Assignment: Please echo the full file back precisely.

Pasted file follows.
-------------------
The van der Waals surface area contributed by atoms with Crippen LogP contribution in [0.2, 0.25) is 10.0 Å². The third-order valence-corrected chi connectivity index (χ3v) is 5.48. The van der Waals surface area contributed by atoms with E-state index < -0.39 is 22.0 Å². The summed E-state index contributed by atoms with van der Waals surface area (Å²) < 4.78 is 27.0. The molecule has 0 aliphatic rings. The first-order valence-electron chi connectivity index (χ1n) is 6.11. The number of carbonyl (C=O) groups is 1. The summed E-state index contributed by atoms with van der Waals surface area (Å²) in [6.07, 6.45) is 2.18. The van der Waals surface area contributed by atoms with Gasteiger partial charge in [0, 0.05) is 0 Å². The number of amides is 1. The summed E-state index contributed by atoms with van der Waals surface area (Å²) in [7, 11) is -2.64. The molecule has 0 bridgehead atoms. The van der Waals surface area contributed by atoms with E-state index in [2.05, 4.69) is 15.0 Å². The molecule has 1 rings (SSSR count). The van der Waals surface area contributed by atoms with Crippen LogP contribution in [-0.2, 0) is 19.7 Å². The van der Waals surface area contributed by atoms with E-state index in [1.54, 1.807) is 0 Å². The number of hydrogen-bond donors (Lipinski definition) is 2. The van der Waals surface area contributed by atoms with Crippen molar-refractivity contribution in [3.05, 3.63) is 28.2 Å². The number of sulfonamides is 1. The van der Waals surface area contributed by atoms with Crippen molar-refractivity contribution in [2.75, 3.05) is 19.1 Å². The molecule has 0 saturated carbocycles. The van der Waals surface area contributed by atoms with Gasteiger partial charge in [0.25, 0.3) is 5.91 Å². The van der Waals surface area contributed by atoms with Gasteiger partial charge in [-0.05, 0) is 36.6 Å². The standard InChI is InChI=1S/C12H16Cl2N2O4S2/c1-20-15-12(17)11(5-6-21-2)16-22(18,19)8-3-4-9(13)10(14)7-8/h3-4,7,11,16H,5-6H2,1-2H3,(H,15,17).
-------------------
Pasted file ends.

The van der Waals surface area contributed by atoms with Crippen LogP contribution in [0.2, 0.25) is 10.0 Å². The third-order valence-corrected chi connectivity index (χ3v) is 5.48. The van der Waals surface area contributed by atoms with E-state index < -0.39 is 22.0 Å². The summed E-state index contributed by atoms with van der Waals surface area (Å²) < 4.78 is 27.0. The molecule has 0 aliphatic rings. The first-order valence-electron chi connectivity index (χ1n) is 6.11. The number of carbonyl (C=O) groups is 1. The summed E-state index contributed by atoms with van der Waals surface area (Å²) in [6.07, 6.45) is 2.18. The van der Waals surface area contributed by atoms with Gasteiger partial charge in [0, 0.05) is 0 Å². The number of amides is 1. The summed E-state index contributed by atoms with van der Waals surface area (Å²) in [7, 11) is -2.64. The molecule has 0 bridgehead atoms. The van der Waals surface area contributed by atoms with E-state index in [2.05, 4.69) is 15.0 Å². The molecule has 1 rings (SSSR count). The van der Waals surface area contributed by atoms with Crippen LogP contribution in [-0.2, 0) is 19.7 Å². The van der Waals surface area contributed by atoms with E-state index in [1.54, 1.807) is 0 Å². The number of hydrogen-bond donors (Lipinski definition) is 2. The van der Waals surface area contributed by atoms with Crippen molar-refractivity contribution in [3.05, 3.63) is 28.2 Å². The number of sulfonamides is 1. The van der Waals surface area contributed by atoms with Crippen molar-refractivity contribution in [2.75, 3.05) is 19.1 Å². The molecule has 0 saturated carbocycles. The van der Waals surface area contributed by atoms with Gasteiger partial charge in [0.25, 0.3) is 5.91 Å². The van der Waals surface area contributed by atoms with Gasteiger partial charge in [-0.05, 0) is 36.6 Å². The standard InChI is InChI=1S/C12H16Cl2N2O4S2/c1-20-15-12(17)11(5-6-21-2)16-22(18,19)8-3-4-9(13)10(14)7-8/h3-4,7,11,16H,5-6H2,1-2H3,(H,15,17).